The City Manager of Hillsboro, Oregon, Michael Brown, joined GovLove to talk about his approach to recruiting for department directors and other top level vacancies. Michael shared how when his Assistant City Manager announced their retirement he spent time rethinking the position and allowing the departments and staff that will report to the new person to have input on what to look for. He also shared his career path into local government and his passion for the band Tool.
The Director of the Greater Cincinnati Water Works Department, Cathy B. Bailey, joined GovLove to talk about her career path. Cathy started as a chemist in 1992 for the Cincinnati, OH water department and was named the director in 2015. She talked about how her department is removing lead lines by working with partners across the community, what her job is like day to day, and her perspective on diversity in local government.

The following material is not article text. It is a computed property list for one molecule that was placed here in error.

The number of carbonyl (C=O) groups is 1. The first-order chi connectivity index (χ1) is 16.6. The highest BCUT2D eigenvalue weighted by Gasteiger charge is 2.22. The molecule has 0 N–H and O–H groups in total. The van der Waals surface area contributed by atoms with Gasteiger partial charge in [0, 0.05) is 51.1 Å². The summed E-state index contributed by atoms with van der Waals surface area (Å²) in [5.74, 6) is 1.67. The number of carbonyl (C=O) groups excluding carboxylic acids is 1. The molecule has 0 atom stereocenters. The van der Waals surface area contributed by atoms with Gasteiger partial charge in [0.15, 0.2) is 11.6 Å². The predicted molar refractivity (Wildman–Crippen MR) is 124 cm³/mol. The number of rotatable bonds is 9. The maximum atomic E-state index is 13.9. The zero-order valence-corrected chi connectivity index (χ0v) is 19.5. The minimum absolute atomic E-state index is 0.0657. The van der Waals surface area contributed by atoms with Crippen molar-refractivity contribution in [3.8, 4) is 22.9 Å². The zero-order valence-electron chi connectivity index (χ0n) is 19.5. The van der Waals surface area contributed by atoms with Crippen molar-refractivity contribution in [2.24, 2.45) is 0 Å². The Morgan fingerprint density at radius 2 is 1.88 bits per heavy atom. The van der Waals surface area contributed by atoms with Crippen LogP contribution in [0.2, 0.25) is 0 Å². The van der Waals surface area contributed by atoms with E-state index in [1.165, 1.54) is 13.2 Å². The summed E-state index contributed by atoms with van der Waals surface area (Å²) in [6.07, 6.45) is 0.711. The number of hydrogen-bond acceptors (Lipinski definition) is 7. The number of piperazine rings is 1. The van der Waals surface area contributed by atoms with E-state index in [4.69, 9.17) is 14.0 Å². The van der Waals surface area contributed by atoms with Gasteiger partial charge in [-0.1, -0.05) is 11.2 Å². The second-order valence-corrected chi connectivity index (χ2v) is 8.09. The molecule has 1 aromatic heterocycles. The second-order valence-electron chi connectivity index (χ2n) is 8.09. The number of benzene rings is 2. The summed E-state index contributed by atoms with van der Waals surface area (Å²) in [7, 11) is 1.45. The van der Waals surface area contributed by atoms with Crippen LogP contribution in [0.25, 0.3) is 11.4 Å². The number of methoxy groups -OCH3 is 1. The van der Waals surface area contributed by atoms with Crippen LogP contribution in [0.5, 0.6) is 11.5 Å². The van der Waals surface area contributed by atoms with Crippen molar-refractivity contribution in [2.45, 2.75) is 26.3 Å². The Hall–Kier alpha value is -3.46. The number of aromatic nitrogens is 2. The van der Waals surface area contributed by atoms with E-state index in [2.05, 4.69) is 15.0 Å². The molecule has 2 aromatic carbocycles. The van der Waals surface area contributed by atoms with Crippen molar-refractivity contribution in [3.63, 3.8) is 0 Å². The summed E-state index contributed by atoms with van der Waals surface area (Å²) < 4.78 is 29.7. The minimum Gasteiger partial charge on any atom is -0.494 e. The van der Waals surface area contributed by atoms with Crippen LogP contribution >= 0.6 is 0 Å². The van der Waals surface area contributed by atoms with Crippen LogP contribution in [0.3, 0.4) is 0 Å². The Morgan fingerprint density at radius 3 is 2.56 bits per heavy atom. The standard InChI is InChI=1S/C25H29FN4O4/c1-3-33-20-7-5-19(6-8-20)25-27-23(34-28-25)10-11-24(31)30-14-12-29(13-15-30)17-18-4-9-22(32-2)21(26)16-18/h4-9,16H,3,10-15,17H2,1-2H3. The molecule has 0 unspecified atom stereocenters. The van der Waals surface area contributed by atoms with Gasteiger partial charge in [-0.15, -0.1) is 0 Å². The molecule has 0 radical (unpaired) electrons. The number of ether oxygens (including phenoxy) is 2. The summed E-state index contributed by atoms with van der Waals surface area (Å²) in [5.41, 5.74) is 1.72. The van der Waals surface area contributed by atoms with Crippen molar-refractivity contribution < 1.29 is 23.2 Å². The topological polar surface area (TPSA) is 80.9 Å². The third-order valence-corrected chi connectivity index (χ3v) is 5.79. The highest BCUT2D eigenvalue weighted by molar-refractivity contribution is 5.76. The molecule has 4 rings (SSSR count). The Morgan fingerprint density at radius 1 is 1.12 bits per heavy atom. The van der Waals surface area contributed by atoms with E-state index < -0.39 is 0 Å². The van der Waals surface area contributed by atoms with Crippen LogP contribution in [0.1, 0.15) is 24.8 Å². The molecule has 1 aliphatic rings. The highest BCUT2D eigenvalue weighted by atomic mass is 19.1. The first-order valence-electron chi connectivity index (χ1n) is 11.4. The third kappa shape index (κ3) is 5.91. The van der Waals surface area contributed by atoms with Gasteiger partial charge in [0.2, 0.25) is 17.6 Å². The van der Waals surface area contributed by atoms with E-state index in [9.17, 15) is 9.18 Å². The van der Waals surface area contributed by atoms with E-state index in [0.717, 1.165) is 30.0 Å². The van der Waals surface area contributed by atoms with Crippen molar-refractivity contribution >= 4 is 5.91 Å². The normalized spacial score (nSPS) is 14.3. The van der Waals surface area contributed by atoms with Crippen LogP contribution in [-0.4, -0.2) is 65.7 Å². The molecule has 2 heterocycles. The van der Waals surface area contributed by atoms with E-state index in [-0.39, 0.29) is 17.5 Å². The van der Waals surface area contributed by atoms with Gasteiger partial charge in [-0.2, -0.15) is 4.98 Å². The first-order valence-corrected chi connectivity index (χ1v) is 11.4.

In Governing and Living Cities' 2018 Equipt to Innovate survey the City of Fayetteville, North Carolina was chosen as the top overall performer. Rebecca Jackson, the Strategic Performance Analytics Director, joined the podcast to talk about her work and what it means to be chosen as the most innovative city in the nation. Rebecca shared Fayetteville's approach to strategic planning, how they include resident input and their process improvement work. This interview was recorded from the North Carolina Local Government Budget Association (NCLGBA) 2018 Summer Conference in Atlantic Beach, NC.
Why not Dodge? Melissa McCoy, Assistant City Manager/Public Affairs, joins GovLove to talk about the tourism industry and the old west. The City of Dodge City, Kansas turned around the old phrase "get the heck out of Dodge" into an effort to bring people to the queen of the cowtowns. In 1997 residents of Dodge City voted to approve a dedicated portion of the sales tax to fund projects to encourage tourism.